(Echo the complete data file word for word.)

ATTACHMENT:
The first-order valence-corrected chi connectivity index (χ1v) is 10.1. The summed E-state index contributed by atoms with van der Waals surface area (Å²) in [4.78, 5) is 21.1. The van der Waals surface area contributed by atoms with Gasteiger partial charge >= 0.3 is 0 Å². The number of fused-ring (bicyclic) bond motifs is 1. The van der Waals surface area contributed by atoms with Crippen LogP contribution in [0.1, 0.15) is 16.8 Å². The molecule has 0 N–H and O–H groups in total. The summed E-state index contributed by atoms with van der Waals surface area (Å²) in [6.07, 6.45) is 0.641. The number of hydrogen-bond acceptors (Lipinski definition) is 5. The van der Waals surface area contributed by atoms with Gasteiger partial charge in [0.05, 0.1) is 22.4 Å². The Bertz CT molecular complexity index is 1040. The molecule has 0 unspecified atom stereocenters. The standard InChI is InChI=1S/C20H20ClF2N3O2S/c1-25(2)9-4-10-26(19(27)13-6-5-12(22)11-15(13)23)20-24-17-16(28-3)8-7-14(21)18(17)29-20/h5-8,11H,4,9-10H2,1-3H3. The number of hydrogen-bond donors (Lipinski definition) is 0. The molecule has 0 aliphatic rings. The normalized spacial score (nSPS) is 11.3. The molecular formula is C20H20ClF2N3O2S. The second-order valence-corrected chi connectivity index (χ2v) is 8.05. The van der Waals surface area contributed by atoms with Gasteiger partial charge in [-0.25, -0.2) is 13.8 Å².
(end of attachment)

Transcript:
The first-order valence-corrected chi connectivity index (χ1v) is 10.1. The summed E-state index contributed by atoms with van der Waals surface area (Å²) in [4.78, 5) is 21.1. The van der Waals surface area contributed by atoms with Gasteiger partial charge >= 0.3 is 0 Å². The number of fused-ring (bicyclic) bond motifs is 1. The van der Waals surface area contributed by atoms with Crippen LogP contribution in [0.1, 0.15) is 16.8 Å². The molecule has 0 N–H and O–H groups in total. The summed E-state index contributed by atoms with van der Waals surface area (Å²) in [6.07, 6.45) is 0.641. The number of hydrogen-bond acceptors (Lipinski definition) is 5. The van der Waals surface area contributed by atoms with Gasteiger partial charge in [0.05, 0.1) is 22.4 Å². The Bertz CT molecular complexity index is 1040. The molecule has 0 unspecified atom stereocenters. The standard InChI is InChI=1S/C20H20ClF2N3O2S/c1-25(2)9-4-10-26(19(27)13-6-5-12(22)11-15(13)23)20-24-17-16(28-3)8-7-14(21)18(17)29-20/h5-8,11H,4,9-10H2,1-3H3. The number of hydrogen-bond donors (Lipinski definition) is 0. The molecule has 0 aliphatic rings. The normalized spacial score (nSPS) is 11.3. The molecular formula is C20H20ClF2N3O2S. The second-order valence-corrected chi connectivity index (χ2v) is 8.05. The van der Waals surface area contributed by atoms with Gasteiger partial charge in [-0.25, -0.2) is 13.8 Å².